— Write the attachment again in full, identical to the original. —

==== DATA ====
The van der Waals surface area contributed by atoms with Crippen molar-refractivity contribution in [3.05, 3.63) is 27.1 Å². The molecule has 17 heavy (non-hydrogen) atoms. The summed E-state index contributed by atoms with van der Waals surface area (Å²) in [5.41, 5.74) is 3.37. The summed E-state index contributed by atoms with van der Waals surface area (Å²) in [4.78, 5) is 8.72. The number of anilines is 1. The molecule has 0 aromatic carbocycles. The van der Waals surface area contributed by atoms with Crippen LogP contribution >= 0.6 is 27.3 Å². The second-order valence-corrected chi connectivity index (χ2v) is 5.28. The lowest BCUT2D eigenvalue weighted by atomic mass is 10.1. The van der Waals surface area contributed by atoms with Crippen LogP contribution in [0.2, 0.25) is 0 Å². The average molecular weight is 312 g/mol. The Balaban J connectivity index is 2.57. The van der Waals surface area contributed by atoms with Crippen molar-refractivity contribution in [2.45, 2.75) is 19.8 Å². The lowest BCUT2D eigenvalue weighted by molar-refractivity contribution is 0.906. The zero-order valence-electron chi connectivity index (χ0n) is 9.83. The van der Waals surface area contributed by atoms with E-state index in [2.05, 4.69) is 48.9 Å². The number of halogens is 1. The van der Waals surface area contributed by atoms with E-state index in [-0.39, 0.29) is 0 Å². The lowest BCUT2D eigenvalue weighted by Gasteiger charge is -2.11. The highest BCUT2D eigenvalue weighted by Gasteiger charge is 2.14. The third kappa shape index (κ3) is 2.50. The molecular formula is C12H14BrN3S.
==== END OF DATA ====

The van der Waals surface area contributed by atoms with Crippen molar-refractivity contribution in [3.05, 3.63) is 27.1 Å². The molecule has 17 heavy (non-hydrogen) atoms. The summed E-state index contributed by atoms with van der Waals surface area (Å²) in [5.41, 5.74) is 3.37. The summed E-state index contributed by atoms with van der Waals surface area (Å²) in [4.78, 5) is 8.72. The number of anilines is 1. The molecule has 0 aromatic carbocycles. The van der Waals surface area contributed by atoms with Crippen LogP contribution >= 0.6 is 27.3 Å². The second-order valence-corrected chi connectivity index (χ2v) is 5.28. The lowest BCUT2D eigenvalue weighted by atomic mass is 10.1. The van der Waals surface area contributed by atoms with Crippen LogP contribution in [0.2, 0.25) is 0 Å². The average molecular weight is 312 g/mol. The Balaban J connectivity index is 2.57. The van der Waals surface area contributed by atoms with Crippen molar-refractivity contribution in [2.45, 2.75) is 19.8 Å². The lowest BCUT2D eigenvalue weighted by molar-refractivity contribution is 0.906. The zero-order valence-electron chi connectivity index (χ0n) is 9.83. The van der Waals surface area contributed by atoms with E-state index in [2.05, 4.69) is 48.9 Å². The number of halogens is 1. The van der Waals surface area contributed by atoms with E-state index in [-0.39, 0.29) is 0 Å². The lowest BCUT2D eigenvalue weighted by Gasteiger charge is -2.11. The highest BCUT2D eigenvalue weighted by Gasteiger charge is 2.14. The third kappa shape index (κ3) is 2.50. The molecular formula is C12H14BrN3S.